Glenville considering new trail ideas

The Glenville town clock stands on Route 50 and Glenridge Road.

The Glenville town clock stands on Route 50 and Glenridge Road.

GLENVILLE — The town has the potential to develop new recreation trails linking residential and commercial areas, with at least three projects worth giving priority, according to a draft town study.

Among the draft recommendations are development of a new pedestrian path along Van Buren Road, linking the Town Center area to the Andersen Dog Park; a sidewalk or path through the hamlet of Alplaus; and an off-road trail from Freeman’s Bridge Road to the Town Center.

The draft Glenville Greenway Strategic Development Plan, which the Town Board saw for the first time on Wednesday, found that non-motorized trails have economic and quality-of-life benefits, and those projects and others are worth pursuing as part of the town’s on-going effort to make Glenville more pedestrian- and bicycle-friendly.

The study proposes an eight-foot-wide, off-road trail along Van Buren — running almost the length of the road — at a cost of more than $1 million. Though there would need to be easements across private property and a small wetlands to cross, Town Supervisor Chris Koetzle said that project is the town’s top priority.

The Alplaus project would cost around $480,000, the study estimates, while the Route 50 connection between Freeman’s Bridge Road and the Town Center — with a 10-foot-wide path located off the highway — would cost around $1.2 million.

Koetzle said the study will provide a basis for pursuing funding.

“We’re not going to be able to do those projects without grant funding, so that is our next step,” Koetzle said. “Van Buren is very important, because it connects a commercial area to residential neighborhoods to town parks, which is what we are trying do.”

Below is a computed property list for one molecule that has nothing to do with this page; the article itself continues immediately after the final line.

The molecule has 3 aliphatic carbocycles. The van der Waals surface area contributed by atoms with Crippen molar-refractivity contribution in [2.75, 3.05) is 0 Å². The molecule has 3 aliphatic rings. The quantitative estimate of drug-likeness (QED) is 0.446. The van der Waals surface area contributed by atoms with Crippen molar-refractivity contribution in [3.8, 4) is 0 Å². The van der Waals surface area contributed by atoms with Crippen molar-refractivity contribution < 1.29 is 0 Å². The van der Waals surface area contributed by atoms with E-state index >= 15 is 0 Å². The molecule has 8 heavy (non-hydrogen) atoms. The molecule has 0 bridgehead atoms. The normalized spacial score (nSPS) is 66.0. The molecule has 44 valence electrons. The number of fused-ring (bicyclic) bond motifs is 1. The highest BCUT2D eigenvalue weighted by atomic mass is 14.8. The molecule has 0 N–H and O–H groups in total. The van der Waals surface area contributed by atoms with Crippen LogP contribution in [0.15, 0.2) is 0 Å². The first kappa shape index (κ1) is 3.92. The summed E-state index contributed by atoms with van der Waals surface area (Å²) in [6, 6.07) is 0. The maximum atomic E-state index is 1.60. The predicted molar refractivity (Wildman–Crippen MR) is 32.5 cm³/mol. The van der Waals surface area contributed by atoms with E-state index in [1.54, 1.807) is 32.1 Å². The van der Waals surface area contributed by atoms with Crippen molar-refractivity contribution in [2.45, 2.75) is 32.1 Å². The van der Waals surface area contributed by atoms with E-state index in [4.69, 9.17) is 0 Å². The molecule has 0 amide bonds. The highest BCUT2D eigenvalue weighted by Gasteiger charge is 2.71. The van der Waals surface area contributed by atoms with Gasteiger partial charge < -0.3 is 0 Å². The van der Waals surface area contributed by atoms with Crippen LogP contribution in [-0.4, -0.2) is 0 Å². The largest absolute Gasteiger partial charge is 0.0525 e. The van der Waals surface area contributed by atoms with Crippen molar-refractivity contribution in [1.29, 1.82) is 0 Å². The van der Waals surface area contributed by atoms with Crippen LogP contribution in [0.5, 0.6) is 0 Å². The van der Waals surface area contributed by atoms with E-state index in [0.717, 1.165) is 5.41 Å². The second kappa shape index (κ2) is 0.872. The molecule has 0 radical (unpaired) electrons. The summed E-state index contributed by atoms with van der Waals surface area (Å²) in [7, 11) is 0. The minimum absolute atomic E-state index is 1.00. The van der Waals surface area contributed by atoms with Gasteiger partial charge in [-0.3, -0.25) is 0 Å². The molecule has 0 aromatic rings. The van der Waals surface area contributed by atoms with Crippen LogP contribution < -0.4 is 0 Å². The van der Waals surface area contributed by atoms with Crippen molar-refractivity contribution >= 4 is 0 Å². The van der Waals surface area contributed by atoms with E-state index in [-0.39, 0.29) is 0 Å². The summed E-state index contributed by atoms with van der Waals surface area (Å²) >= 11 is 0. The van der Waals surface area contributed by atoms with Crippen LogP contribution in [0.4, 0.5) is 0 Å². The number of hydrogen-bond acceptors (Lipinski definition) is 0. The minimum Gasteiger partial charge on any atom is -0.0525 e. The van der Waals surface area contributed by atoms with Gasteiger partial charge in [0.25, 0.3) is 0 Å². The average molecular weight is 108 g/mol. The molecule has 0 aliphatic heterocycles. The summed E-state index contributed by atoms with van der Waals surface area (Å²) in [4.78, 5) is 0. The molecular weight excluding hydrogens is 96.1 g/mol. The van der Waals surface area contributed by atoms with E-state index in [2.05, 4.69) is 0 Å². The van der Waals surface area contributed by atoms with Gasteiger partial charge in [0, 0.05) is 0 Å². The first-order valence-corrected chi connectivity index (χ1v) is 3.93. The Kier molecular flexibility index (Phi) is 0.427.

The $75,000 study, most of it funded by an Empire State Development grant, has been done over the last two years by Behan Planning of Saratoga Springs and the Chazen Companies, as engineering consultant. The work was overseen by a committee that included representatives of the town, village of Scotia, Schenectady County, and state economic development officials.

“This is an important part of the process that gives us the ability to go out and apply for grant funding and it gives us a rationale for how these projects are prioritized,” Koetzle said. “It also gives the town a better understanding of the challenges ahead, like acquiring rights-of-way and utility relocations. It shows we are prepared to go forward.”

The town has been working on expanding off-road trails for several years, with the goal of eventually developing a town-wide system.

The town has already secured grant funding for several projects that haven’t yet been developed, including a path along the length of the Freeman’s Bridge Road commercial corridor from the Mohawk River to the Schenectady County Airport. A rehabilitation of the off-road path between Schonowee Avenue in Scotia and Freeman’s Bridge Road is also funded, and in advanced planning.

Those trails weren’t part of the study, which was focused on envisioning future projects.

Koetzle said the study has the benefit of giving the town an overall trail development vision that can be explained to residents, since the trail system is expected to be built in pieces over a number of years, as funding is secured. “As we build out the connections, this gives us an overall vision for how they will connect,” he said.

Also at Wednesday’s Town Board meeting, the Town Board accepted a donation of three acres of land on Gower Road from the Gower family, which no longer lives in the area. The land is contiguous with the the southern part of the 390-acre Sanders Preserve in West Glenville. The town expects to add the land to the preserve, and eventually create trails through it.

Categories: News, Schenectady County

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